Stories

The IRE Resource Center is a major research library containing more than 27,000 investigative stories.

Most of our stories are not available for download but can be easily ordered by contacting the Resource Center directly at 573-882-3364 or rescntr@ire.org where a researcher can help you pinpoint what you need.

Search results for "murders" ...

  • Riot Murders of 1969

    "During the summer of 1969, York City experienced seven days of race rioting. Two people were killed as a result: a black woman from South Carolina who was visiting relatives and a white rookie policeman. Neither case was ever solved. On the 30th anniversary of the riots, the York Sunday News ran a series of stories including several investigative pieces focusing on the murders. As a result, the country District Attorney reopened the murder investigations."
  • The Neulander murder

    Carol Neulander, a mother of three and the owner of two popular bakeries, was bludgeoned to death in her Cherry Hill, N.J. home...her husband, a popular local rabbi, was a suspect in the murder. Police theorized that Rabbi Fred J. Neulander hired someone to kill his wife so he could continue an affair with a local radio personality without getting a divorce and risking the loss of his congregation." Reporter Nancy Phillips "spent hours talking abut the case" with Len Jenoff, a private investigator hired by the rabbi to investigate the death and learned that Jenoff and an accomplice had committed the murders at the rabbi's bidding.
  • The Mob and the FBI

    "This submission consists of 10 stories selected from the Herald's ongoing coverage and investigation into the corrupt relationship between fugitive gangster James J. 'Whitey' Bulger and law enforcement in Massachusetts, primarily the FBI. The selections begin with (the) exclusive report that it was Bulger's top associate, Kevin Weeks, who led investigators to a mob burial ground." Following reports show a connection between "an FBI agent's financial dealings with Bulger and his associates, and two agents' alleged involvement with Bulger in gangland murders."
  • The Perversion of Hate

    An investigation by the Los Angeles Times Magazine reveals that laws against hate crimes are being abused by prosecutors. "Hate crime legislation has been an easy sell to legislatures and public because of a general belief that the laws will punish synagogue bombers and Klan murders, who are almost always dealt with severely anyway. Instead, the offenders commonly nailed by these laws are poor and uneducated whites and minorities who offenses often are closer to throwing punches than bombs."
  • A Hole In The Ground

    The article attempts to assess the possiblity that convicted murdered, Hadden Clark, was a serial murderer whose victims had not all be found or identified. According to one cellmate, "[Clark's] just not the normal person you meet in prison who killed somebody... he should be locked up in a mental hospital for the ciminally insane." Clark also showed signs of having other personalities including two female ones, a mother and a daughter. The author presents evidence from interviews with Clark that he is responsible for at least two other unsolved murders.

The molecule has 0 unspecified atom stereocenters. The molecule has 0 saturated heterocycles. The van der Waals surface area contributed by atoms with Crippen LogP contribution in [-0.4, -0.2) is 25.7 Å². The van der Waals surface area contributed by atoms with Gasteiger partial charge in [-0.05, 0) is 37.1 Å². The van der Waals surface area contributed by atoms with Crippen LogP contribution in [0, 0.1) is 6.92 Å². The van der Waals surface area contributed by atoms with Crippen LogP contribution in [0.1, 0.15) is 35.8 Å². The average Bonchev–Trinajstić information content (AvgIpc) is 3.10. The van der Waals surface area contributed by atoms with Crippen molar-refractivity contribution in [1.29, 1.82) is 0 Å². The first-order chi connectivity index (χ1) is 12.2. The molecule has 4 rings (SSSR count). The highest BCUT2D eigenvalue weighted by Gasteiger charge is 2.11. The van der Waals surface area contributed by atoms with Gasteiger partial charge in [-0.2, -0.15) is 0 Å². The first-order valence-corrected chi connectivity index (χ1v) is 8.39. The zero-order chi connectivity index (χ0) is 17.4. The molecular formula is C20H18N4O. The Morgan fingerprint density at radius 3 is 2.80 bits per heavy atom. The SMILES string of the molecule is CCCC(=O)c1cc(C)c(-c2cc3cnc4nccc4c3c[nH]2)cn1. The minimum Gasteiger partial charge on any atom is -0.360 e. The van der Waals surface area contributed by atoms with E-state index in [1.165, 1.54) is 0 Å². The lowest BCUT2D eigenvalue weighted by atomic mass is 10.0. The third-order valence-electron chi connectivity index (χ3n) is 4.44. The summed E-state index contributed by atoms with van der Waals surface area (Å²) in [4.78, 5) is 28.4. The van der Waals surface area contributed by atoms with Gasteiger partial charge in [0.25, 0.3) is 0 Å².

• Caregiver or Killer?

    This two-part series reconstructs the events that led to the arrest of nurse Kristin Gilbert. Medial emergencies and deaths rose sharply on Ward C of the Veterans Affairs Medical Center where Gilbert worked. Scores of vials of a concentrated strength of epinephrine began to disappear from cabinet. Death followed the nurse from shift to shift and people were dying for no apparent reason when she was on duty. Gilbert is charged with three murders.
  • The Harriet-the-Spy Club

    The New Yorker investigates the death of Gail Katz and the evidence that has implicated her husband, Bob Bierenbaum, in the murder. This narrative account of the story focuses on the women Bierenbaum has dated and what they think about the accusations.
  • Just Another Evening in Kashmir

    Mishra explains the circumstances surrounding the murders of 35 Sikhs at Chattisinghpora in Kashmir, an area India and Pakistan have been fighting over for years. This massacre occurred days before President Clinton's historic visit to India. Following the murders, Mishra discovers, five, tall, well-built Muslim men were taken into custody, presumably by members of the Indian Army. Those five men were killed by the Indian Army in what the army called an encounter with the Muslim guerrillas responsible for the Chattisinghpora murders. However, Mishra finds that those men had no connection to the murders. Mishra suggests that Indian intelligence officers killed the innocent Sikhs -- and later the Muslims -- in order to make Pakistan look responsible for the Chattisinghpora murders. Mishra says India intelligence was hoping the media coverage of the murders would influence Clinton's stance on Pakistan.
  • Last Dance

    This article takes a look at the unfamiliar world of Hispanic cantinas in East Dallas and a string of murders in 1998 connected to them.
  • They Call it Suicide

    This article examines the many deaths of Guarani Indians that are declared a suicide. Rubinstein finds that many people believe most of the deaths are murders and that the government and local agencies are doing little about them.